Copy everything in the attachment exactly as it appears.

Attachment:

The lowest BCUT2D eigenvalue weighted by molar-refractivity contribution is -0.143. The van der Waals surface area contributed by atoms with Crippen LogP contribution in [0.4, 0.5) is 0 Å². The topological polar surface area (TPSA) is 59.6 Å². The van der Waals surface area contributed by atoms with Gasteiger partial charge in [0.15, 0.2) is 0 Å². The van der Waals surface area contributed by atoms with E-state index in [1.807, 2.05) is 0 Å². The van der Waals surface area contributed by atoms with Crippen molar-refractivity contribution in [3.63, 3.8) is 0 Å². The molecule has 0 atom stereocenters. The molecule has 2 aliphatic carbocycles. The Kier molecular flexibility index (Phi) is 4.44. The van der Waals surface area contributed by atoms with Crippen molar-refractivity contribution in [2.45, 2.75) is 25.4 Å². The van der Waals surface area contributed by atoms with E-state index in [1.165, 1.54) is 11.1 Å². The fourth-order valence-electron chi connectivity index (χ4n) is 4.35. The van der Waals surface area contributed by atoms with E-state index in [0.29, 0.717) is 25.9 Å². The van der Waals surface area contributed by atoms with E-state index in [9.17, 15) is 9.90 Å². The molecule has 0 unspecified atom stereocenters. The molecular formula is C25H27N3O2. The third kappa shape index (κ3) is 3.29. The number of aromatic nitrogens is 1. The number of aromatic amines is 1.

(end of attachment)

The lowest BCUT2D eigenvalue weighted by molar-refractivity contribution is -0.143. The van der Waals surface area contributed by atoms with Crippen LogP contribution in [0.4, 0.5) is 0 Å². The topological polar surface area (TPSA) is 59.6 Å². The van der Waals surface area contributed by atoms with Gasteiger partial charge in [0.15, 0.2) is 0 Å². The van der Waals surface area contributed by atoms with E-state index in [1.807, 2.05) is 0 Å². The van der Waals surface area contributed by atoms with Crippen molar-refractivity contribution in [3.63, 3.8) is 0 Å². The molecule has 0 atom stereocenters. The molecule has 2 aliphatic carbocycles. The Kier molecular flexibility index (Phi) is 4.44. The van der Waals surface area contributed by atoms with Crippen molar-refractivity contribution in [2.45, 2.75) is 25.4 Å². The van der Waals surface area contributed by atoms with E-state index in [1.165, 1.54) is 11.1 Å². The fourth-order valence-electron chi connectivity index (χ4n) is 4.35. The van der Waals surface area contributed by atoms with E-state index in [0.29, 0.717) is 25.9 Å². The van der Waals surface area contributed by atoms with E-state index in [9.17, 15) is 9.90 Å². The molecule has 0 unspecified atom stereocenters. The molecular formula is C25H27N3O2. The third kappa shape index (κ3) is 3.29. The number of aromatic nitrogens is 1. The number of aromatic amines is 1.